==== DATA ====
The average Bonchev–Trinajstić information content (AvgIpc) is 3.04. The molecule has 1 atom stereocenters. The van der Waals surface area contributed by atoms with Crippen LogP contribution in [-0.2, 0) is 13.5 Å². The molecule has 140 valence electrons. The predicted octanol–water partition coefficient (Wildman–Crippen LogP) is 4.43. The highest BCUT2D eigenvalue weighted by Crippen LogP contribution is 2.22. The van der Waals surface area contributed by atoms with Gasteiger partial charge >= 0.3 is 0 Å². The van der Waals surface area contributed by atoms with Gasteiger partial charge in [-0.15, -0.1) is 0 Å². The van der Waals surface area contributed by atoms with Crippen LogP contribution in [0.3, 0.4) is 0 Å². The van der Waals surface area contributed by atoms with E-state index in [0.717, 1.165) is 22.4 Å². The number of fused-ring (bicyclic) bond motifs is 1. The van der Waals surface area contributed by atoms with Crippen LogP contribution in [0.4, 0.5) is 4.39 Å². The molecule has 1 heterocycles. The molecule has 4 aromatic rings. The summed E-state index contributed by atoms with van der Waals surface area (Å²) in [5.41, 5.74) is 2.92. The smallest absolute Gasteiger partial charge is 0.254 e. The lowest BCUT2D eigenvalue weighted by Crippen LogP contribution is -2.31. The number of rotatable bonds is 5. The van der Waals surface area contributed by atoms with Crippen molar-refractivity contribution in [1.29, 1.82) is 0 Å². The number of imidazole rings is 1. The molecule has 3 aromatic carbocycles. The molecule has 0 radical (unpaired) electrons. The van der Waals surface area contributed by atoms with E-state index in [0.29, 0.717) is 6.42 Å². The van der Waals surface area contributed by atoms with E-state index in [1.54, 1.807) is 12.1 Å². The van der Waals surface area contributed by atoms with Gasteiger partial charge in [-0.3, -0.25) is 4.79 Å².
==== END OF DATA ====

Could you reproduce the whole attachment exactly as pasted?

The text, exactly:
The average Bonchev–Trinajstić information content (AvgIpc) is 3.04. The molecule has 1 atom stereocenters. The van der Waals surface area contributed by atoms with Crippen LogP contribution in [-0.2, 0) is 13.5 Å². The molecule has 140 valence electrons. The predicted octanol–water partition coefficient (Wildman–Crippen LogP) is 4.43. The highest BCUT2D eigenvalue weighted by Crippen LogP contribution is 2.22. The van der Waals surface area contributed by atoms with Gasteiger partial charge >= 0.3 is 0 Å². The van der Waals surface area contributed by atoms with Gasteiger partial charge in [-0.15, -0.1) is 0 Å². The van der Waals surface area contributed by atoms with Crippen LogP contribution in [0.3, 0.4) is 0 Å². The van der Waals surface area contributed by atoms with E-state index in [0.717, 1.165) is 22.4 Å². The number of fused-ring (bicyclic) bond motifs is 1. The van der Waals surface area contributed by atoms with Crippen LogP contribution in [0.4, 0.5) is 4.39 Å². The molecule has 1 heterocycles. The molecule has 4 aromatic rings. The summed E-state index contributed by atoms with van der Waals surface area (Å²) in [5.41, 5.74) is 2.92. The smallest absolute Gasteiger partial charge is 0.254 e. The lowest BCUT2D eigenvalue weighted by Crippen LogP contribution is -2.31. The number of rotatable bonds is 5. The van der Waals surface area contributed by atoms with Crippen molar-refractivity contribution in [1.29, 1.82) is 0 Å². The number of imidazole rings is 1. The molecule has 3 aromatic carbocycles. The molecule has 0 radical (unpaired) electrons. The van der Waals surface area contributed by atoms with E-state index in [0.29, 0.717) is 6.42 Å². The van der Waals surface area contributed by atoms with E-state index in [1.54, 1.807) is 12.1 Å². The van der Waals surface area contributed by atoms with Gasteiger partial charge in [-0.3, -0.25) is 4.79 Å².